'Sweetie, Where Have You Been?'

"We kept expecting him to wake up. And for weeks and weeks, he didn't," said Dave Woodruff about his younger brother and ABC News anchor, Bob Woodruff.

Bob had lain unconscious for 36 days since he was injured by an IED -- improvised explosive device, or roadside bomb -- in Iraq on Jan. 27, 2006.

Family, friends and colleagues waited anxiously as Bob underwent surgery after surgery, first in Iraq and Germany and then -- within days -- at the National Naval Medical Center in Bethesda, Md.

Bob's doctors said he'd come close to death three separate times -- during the IED blast, during a dangerous surgery to remove a rock lodged near the carotid artery, and during his battle against pneumonia and sepsis.

Watching and Waiting

Every day, Bethesda doctors offer military families encouragement and the best possible medical care. They gave no less to our ABC journalists.

Doug Vogt, Bob's cameraman, was also brain injured in the attack but was ahead of Bob in recovery. Vogt came to visit Bob when he was in the coma.

"Seeing Bob then was more scary than seeing him inside the APC [Armored Personnel Carrier] bleeding, where I was afraid he would bleed to death," Vogt said.

None of the medical staff could tell the family when or if Bob would wake up. Even if he woke up, there was no way to know what his abilities or personality would be.

"There were good things, there were bad things and there were huge, huge question marks," said Lee Woodruff, Bob's wife.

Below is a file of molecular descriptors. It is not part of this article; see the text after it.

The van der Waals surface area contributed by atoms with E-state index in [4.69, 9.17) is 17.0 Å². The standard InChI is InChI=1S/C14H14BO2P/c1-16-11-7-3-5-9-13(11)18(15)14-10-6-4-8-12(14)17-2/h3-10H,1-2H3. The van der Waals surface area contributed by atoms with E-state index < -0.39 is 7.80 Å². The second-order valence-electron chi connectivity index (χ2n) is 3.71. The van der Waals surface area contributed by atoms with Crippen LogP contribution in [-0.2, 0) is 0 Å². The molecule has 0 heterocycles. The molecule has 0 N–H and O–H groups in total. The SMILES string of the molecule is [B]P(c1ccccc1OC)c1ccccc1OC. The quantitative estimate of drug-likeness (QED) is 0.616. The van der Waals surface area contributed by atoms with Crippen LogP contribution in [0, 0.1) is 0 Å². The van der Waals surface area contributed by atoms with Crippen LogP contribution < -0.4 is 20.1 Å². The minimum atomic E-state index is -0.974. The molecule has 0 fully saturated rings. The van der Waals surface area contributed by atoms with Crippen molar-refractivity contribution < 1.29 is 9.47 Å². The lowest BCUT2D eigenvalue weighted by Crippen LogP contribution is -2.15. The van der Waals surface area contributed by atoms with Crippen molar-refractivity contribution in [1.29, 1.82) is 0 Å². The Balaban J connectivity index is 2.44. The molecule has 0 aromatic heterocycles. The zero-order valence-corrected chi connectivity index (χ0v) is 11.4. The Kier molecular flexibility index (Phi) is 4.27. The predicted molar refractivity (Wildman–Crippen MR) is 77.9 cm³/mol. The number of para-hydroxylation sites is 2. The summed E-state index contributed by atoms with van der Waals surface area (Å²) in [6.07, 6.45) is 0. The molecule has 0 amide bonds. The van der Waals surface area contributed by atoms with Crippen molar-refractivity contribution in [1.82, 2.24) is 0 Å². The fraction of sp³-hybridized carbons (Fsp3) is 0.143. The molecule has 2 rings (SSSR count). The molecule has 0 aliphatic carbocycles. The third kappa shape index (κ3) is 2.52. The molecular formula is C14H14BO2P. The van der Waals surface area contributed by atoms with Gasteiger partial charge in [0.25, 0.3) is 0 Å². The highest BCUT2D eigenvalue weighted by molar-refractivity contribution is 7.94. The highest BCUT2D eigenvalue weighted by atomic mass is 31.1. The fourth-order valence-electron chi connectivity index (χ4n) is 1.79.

During those five weeks, Bob showed occasional signs of life.

He struggled to get out of his bed -- even breaking its plastic edge -- and doctors speculated he might be reliving the accident in his mind. The family often had to push an agitated Bob back into bed so that he would not harm himself.

At one point Bob puckered up when his wife asked for a kiss. Doctors celebrated a small victory -- Bob had bilateral control of his face. That would be necessary for Bob to speak again.

A Surprising Greeting

Toward the end, Bob did speak while still unconscious. He uttered the word "water." At another point, doctors thought Bob was babbling until they realized he was speaking Chinese -- one of several languages he spoke before the attack.

The family did its best to connect with the unconscious Bob -- with words, music and touch. Family members decorated his hospital room with photographs of his children and drawings mailed to Bob from schoolchildren around the country.

But the coma was dragging on longer than anyone expected. "At that point, I think I was beginning to lose a little bit of hope," Lee recalled.

On a Monday morning in March, Lee pulled back the curtain of Bob's room and -- for the first time in a good while -- saw her husband wide awake. Bob was sitting up in bed with eyes bright. He turned to his wife and said, "Sweetie, where have you been?"

Bob and Lee Woodruff have established a fund to assist members of the military who are suffering from brain injuries. To learn more, click here: Bob Woodruff Family Fund.

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